Surgery in the insular region is considered challenging because of its vascular relationships, the proximity of functional structures, and its deep location in the sylvian fissure. The authors report the incidence and consequences of ischemic lesions after operculoinsular corticectomy for refractory epilepsy.
The authors retrospectively reviewed the data of all patients who underwent an insular resection with or without an opercular resection for refractory epilepsy at their center. All patients underwent postoperative MRI, enabling a radiological analysis of the ischemic lesions as a result of the corticectomies. The resections were classified according to the location and extent of the insular corticectomy and the type of operculectomy. Each patient underwent clinical follow-up.
Twenty patients underwent surgery. All patients underwent insular corticectomy with or without an operculectomy. Ischemic lesions were identified in 12 patients (60%). In these patients, 11 ischemic lesions (55%) were related to the insular corticectomy, and 1 was related to the associated periinsular resection. The ischemic lesions associated with the insulectomies were typically located in the corona radiata running from the insula to the periventricular region. Nine patients (45%) developed a postoperative neurological deficit, among whom 6 (67%) had an insular corticectomy–related ischemic lesion. All reported neurological deficits were transient. Five patients (25%) had ischemic lesions without neurological deficit.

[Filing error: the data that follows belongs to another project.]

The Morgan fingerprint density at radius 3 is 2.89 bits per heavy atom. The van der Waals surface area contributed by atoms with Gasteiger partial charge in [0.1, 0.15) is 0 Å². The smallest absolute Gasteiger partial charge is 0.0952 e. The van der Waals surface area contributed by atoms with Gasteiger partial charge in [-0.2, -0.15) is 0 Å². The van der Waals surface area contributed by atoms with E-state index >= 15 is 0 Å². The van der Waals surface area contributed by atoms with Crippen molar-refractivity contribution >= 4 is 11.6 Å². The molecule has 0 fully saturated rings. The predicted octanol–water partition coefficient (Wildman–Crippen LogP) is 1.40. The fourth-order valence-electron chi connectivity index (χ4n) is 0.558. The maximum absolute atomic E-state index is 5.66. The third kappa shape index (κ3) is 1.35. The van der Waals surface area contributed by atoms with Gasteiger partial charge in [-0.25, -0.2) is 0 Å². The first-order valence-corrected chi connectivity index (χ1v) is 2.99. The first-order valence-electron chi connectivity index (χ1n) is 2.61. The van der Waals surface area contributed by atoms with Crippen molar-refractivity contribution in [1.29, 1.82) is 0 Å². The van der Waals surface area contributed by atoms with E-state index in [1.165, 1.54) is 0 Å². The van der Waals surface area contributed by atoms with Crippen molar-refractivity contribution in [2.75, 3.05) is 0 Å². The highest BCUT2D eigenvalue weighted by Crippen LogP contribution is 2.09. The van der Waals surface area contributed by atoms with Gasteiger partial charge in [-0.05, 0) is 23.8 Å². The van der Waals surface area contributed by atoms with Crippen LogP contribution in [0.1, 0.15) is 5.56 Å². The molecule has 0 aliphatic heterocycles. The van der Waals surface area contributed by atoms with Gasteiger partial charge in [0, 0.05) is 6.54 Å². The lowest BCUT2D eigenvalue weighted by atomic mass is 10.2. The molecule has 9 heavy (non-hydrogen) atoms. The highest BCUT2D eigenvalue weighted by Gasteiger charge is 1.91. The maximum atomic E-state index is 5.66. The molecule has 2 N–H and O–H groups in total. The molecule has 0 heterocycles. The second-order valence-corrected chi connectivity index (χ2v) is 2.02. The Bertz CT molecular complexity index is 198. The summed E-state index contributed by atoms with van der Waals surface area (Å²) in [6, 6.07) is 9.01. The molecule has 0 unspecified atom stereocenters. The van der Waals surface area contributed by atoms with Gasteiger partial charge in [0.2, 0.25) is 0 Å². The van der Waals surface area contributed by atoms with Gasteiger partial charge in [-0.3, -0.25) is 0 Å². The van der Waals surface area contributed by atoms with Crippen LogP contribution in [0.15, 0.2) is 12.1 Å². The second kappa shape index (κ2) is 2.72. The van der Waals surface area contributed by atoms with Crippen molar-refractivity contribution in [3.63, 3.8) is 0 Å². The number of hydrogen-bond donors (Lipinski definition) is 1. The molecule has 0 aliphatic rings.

Operculoinsular corticectomies are associated with ischemic lesions in approximately 60% of patients. However, given that no patient had a definitive postoperative deficit, these ischemic lesions have few clinical consequences. Therefore, this surgical procedure can be considered reasonably safe for the treatment of refractory epilepsy.